One of the chief hazards of being a Game of Thrones recapper is that you can waste a lot of time writing down various characters’ ponderous sayings in the hopes that one of them will give you a hook into writing about an episode. The show traffics in some big themes, and because it treats its main ones (loyalty, honor, justice, family) so obsessively, you can spend a lot of time constructing elegant theses about what the show is “about.” But then it wallops you with an ending like last night’s and you realize that what GoT is about, probably more than anything else, is the visceral pleasure of a well-constructed narrative. Surprise is a key part of the story’s political and ethical worldview. Ned Stark didn’t just die because it made for great television; he died because understanding this world means understanding that stability is a crock and you can’t take anything for granted, ever. But he also died because it was great television.
The closing scene of “The Mountain and the Viper,” scripted by David Benioff and D.B. Weiss and directed by Alex Graves, was a crazy tense, classically perfect twist ending that showed Game of Thrones doesn’t need gore to be bracing and shocking. (It piled some on anyhow, just in case you no longer knew how to react without it. Would that they had stopped with those teeth to the ground!) It seemed to build effortlessly, with Oberyn doing his best Cirque du Soleil impression of Inigo Montoya (surely that was intentional?) and the camera giving us whirling pow-pow-pow shots from all angles, the emotional beats playing like percussion across Ellaria (Indira Varma)’s nakedly expressive face. And then, just as it seemed Oberyn might wrangle a real confession before leaping on the dais and finishing off Tywin for good measure, it became frighteningly clear that he’d pulled a kabaragoya. And the Mountain came roaring back to life to crush him like one of Orson’s beetles. As a fan of Pedro Pascal, not to mention Oberyn and Ellaria’s straightforward passion (the likes of which we haven’t seen since Robb and Talisa), I was, well, crushed. But as a fan of the show, it was good to be reminded how this story can jolt me with its pacing and staging, as opposed to just wringing me out with its blood and guts.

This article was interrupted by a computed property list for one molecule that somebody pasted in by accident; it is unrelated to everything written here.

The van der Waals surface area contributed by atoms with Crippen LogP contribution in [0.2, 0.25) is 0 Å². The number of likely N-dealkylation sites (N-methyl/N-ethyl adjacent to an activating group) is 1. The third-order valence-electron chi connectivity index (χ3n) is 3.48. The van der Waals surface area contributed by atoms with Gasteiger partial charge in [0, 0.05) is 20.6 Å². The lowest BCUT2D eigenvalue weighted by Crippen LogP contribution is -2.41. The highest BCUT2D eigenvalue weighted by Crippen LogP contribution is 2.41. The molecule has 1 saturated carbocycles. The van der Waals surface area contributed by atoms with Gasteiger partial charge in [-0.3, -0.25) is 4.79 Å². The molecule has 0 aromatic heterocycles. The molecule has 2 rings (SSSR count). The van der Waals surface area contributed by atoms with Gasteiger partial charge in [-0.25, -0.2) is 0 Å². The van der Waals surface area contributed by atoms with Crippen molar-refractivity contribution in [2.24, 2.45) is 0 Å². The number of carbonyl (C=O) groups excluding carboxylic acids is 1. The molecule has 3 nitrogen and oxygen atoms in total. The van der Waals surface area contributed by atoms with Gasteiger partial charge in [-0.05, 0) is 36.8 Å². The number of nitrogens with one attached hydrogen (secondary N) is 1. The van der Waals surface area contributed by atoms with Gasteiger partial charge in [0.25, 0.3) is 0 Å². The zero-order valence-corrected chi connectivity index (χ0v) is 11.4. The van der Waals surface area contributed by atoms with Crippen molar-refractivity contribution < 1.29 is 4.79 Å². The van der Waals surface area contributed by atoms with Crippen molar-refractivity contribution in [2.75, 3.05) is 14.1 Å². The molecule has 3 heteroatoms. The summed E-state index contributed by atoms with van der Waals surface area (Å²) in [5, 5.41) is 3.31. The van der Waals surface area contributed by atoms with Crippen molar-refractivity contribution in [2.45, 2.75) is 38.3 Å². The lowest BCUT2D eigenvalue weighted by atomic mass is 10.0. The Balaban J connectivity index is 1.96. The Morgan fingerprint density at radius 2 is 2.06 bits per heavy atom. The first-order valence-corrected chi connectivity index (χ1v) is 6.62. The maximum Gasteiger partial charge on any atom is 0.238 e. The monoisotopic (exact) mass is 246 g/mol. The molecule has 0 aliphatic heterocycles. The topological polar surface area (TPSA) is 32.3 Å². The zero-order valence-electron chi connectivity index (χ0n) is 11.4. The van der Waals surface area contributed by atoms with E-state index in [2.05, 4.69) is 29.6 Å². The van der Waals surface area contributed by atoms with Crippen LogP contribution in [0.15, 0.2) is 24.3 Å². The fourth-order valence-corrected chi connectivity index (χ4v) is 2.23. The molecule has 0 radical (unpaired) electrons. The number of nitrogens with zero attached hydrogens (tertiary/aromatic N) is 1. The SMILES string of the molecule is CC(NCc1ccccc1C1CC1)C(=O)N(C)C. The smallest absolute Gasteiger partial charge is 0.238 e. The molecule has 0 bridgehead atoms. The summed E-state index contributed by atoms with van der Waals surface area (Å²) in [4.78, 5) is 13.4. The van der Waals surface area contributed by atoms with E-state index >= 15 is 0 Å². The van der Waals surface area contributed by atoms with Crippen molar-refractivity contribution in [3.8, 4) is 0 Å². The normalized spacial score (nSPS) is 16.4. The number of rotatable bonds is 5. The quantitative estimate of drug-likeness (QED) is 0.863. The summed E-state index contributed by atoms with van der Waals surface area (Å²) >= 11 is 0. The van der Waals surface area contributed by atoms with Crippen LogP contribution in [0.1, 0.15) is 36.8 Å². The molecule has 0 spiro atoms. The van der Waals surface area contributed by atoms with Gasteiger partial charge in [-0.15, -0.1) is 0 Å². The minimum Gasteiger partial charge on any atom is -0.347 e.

Over in the Vale, another confession scene is taking place, this one equally predicated on the power of theatrics. Sansa pulls off a Margaery-level performance on Baelish’s behalf, seasoning her “uncle’s” lie about her aunt’s “suicide” with enough truths to make the story seem entirely plausible, and drawing on her supposed weaknesses (fragility, fear, helplessness) to help sell the tale. She pulls out the quivering lip, the wet eyes, the slightly hysterical edge as she recounts the horrors of King’s Landing. It’s a bravura performance, capped off with a reprise of that shot from Episode 5 when Lysa hugged Sansa and then, as soon as the younger girl couldn’t see her face, dropped her smile like a bad man out the Moon Door. Once Sansa is hugging Lady Waynwood and the tribunal can’t see her face, it grows still. Her eyes meet Baelish’s.